The last thing any business owner or manager wants is a raft of bad publicity to erupt after the separation of a former employee. With most Americans getting their news and information from social media sites, it’s very easy for a disgruntled former employee who perceives that they weren’t treated well or fairly, to wreak havoc on a company’s reputation through posts on a number of social media sites – be they relatively anonymous company reviews on Glassdoor to negative personal accounts to friends and family on Facebook or LinkedIn.
While being mindful of offboarding procedures won’t eliminate these risks, they certainly can be minimized through a few easy techniques.
Regardless of whether the circumstance is a voluntary resignation or a termination or layoff, you always want to be ethical in how you handle these situations. If your policies and procedures seem like a scene out of a movie or TV show where the boss is in essence saying to the employee, “You’re FIRED! Don’t let the door hit you on the way out,” you’re doing it wrong. Likewise, if you’re firing employees by text, email, telephone, or by passing off the responsibility to a non-supervisor, you aren’t being conscious or ethical. In-person meetings and/or exit interviews are key to this process to help the individual employee, the manager(s), and the remaining workers “heal” from the separation. Communication should be a two-way street and managers should be prepared to actively listen to any concerns raised by the employee. Chance are that if one employee feels a certain way, other remaining employees do as well. This is a golden opportunity for you as a manager to accept some well-placed criticism, even if, perhaps, delivered in a less than eloquent or an inartful way.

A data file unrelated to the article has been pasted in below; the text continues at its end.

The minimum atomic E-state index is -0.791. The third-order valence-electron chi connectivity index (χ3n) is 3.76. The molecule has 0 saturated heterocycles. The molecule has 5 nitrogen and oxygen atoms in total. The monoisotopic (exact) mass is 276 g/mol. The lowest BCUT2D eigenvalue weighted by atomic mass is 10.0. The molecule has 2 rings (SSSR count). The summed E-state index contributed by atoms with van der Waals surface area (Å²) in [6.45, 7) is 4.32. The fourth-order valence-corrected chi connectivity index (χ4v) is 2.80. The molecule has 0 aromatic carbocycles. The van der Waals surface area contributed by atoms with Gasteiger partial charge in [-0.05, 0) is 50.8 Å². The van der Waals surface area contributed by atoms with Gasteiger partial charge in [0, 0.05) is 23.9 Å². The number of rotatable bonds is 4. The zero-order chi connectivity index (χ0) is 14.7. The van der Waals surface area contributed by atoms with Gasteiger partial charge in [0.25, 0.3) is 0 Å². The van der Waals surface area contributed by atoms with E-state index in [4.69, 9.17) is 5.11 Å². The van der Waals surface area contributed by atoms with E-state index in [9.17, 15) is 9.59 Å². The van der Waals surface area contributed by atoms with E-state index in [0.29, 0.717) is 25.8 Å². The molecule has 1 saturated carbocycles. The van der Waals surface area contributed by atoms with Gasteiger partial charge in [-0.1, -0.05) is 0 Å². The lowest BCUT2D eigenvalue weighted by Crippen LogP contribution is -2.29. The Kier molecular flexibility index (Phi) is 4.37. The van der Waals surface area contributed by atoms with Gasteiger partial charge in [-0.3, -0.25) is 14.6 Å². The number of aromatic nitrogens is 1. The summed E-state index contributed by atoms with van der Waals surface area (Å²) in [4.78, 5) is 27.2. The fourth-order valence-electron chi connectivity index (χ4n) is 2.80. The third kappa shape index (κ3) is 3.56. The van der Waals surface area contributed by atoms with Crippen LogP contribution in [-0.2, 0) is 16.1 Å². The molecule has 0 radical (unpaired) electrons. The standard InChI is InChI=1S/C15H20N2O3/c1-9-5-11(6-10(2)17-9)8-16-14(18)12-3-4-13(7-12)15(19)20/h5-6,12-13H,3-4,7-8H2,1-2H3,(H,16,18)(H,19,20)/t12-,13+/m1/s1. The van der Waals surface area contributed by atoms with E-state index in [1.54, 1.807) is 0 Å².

If the separation is from an involuntary termination or layoff, managers/employers want to be as transparent as is possible with the departing worker. If proper and healthy performance reviews have been made along the way, the terminated employee may not be particularly surprised. Despite any performance factors (individual or company-wide) that contribute to the separation, information should always be delivered as delicately and kindly as possible. This leads to my third pointer…
Be Kind and Compassionate
It’s often said that “you get more flies with honey than vinegar.” Even in the case of a resignation, there will be mixed feelings that surround the employee, the manager, and most likely, the remaining team. In a termination, there can be even stronger feelings that overwhelm the participants. Keeping procedures kind and compassionate can defuse intense emotions and provide healthy closure for all. Just as “conscious uncouplings” have become a trend in divorces, so too, can employment separations. Having plans to consciously offboard a former employee is a golden opportunity to leave an ethical and positive mark on that person, on you, and on the company.